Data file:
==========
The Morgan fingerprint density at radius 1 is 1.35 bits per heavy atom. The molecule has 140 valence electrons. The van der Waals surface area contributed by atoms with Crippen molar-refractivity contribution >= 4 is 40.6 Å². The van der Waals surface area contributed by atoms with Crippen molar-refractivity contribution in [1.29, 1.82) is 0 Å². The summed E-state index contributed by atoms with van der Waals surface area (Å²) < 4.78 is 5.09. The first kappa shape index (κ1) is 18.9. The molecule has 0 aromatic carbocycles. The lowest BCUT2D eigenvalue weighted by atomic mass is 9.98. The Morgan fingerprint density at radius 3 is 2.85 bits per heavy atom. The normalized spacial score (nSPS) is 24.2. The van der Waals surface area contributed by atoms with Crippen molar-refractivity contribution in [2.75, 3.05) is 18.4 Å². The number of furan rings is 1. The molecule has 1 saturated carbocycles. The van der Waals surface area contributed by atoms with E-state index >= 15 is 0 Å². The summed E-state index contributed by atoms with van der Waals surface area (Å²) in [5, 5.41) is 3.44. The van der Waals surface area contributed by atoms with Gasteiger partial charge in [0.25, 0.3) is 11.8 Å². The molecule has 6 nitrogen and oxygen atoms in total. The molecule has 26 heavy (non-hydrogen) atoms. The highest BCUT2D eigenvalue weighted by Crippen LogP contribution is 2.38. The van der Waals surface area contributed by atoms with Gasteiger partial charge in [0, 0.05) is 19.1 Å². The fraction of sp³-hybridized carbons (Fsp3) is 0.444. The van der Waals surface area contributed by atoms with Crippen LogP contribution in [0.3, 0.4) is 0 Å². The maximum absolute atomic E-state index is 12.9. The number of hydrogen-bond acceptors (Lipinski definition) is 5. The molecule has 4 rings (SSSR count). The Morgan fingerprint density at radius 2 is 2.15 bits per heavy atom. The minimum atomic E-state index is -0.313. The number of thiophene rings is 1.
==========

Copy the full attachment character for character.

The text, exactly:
The Morgan fingerprint density at radius 1 is 1.35 bits per heavy atom. The molecule has 140 valence electrons. The van der Waals surface area contributed by atoms with Crippen molar-refractivity contribution >= 4 is 40.6 Å². The van der Waals surface area contributed by atoms with Crippen molar-refractivity contribution in [1.29, 1.82) is 0 Å². The summed E-state index contributed by atoms with van der Waals surface area (Å²) < 4.78 is 5.09. The first kappa shape index (κ1) is 18.9. The molecule has 0 aromatic carbocycles. The lowest BCUT2D eigenvalue weighted by atomic mass is 9.98. The Morgan fingerprint density at radius 3 is 2.85 bits per heavy atom. The normalized spacial score (nSPS) is 24.2. The van der Waals surface area contributed by atoms with Crippen molar-refractivity contribution in [2.75, 3.05) is 18.4 Å². The number of furan rings is 1. The molecule has 1 saturated carbocycles. The van der Waals surface area contributed by atoms with E-state index >= 15 is 0 Å². The summed E-state index contributed by atoms with van der Waals surface area (Å²) in [5, 5.41) is 3.44. The van der Waals surface area contributed by atoms with Gasteiger partial charge in [0.25, 0.3) is 11.8 Å². The molecule has 6 nitrogen and oxygen atoms in total. The molecule has 26 heavy (non-hydrogen) atoms. The highest BCUT2D eigenvalue weighted by Crippen LogP contribution is 2.38. The van der Waals surface area contributed by atoms with Gasteiger partial charge in [0, 0.05) is 19.1 Å². The fraction of sp³-hybridized carbons (Fsp3) is 0.444. The van der Waals surface area contributed by atoms with Crippen LogP contribution in [0.3, 0.4) is 0 Å². The maximum absolute atomic E-state index is 12.9. The number of hydrogen-bond acceptors (Lipinski definition) is 5. The molecule has 4 rings (SSSR count). The Morgan fingerprint density at radius 2 is 2.15 bits per heavy atom. The minimum atomic E-state index is -0.313. The number of thiophene rings is 1.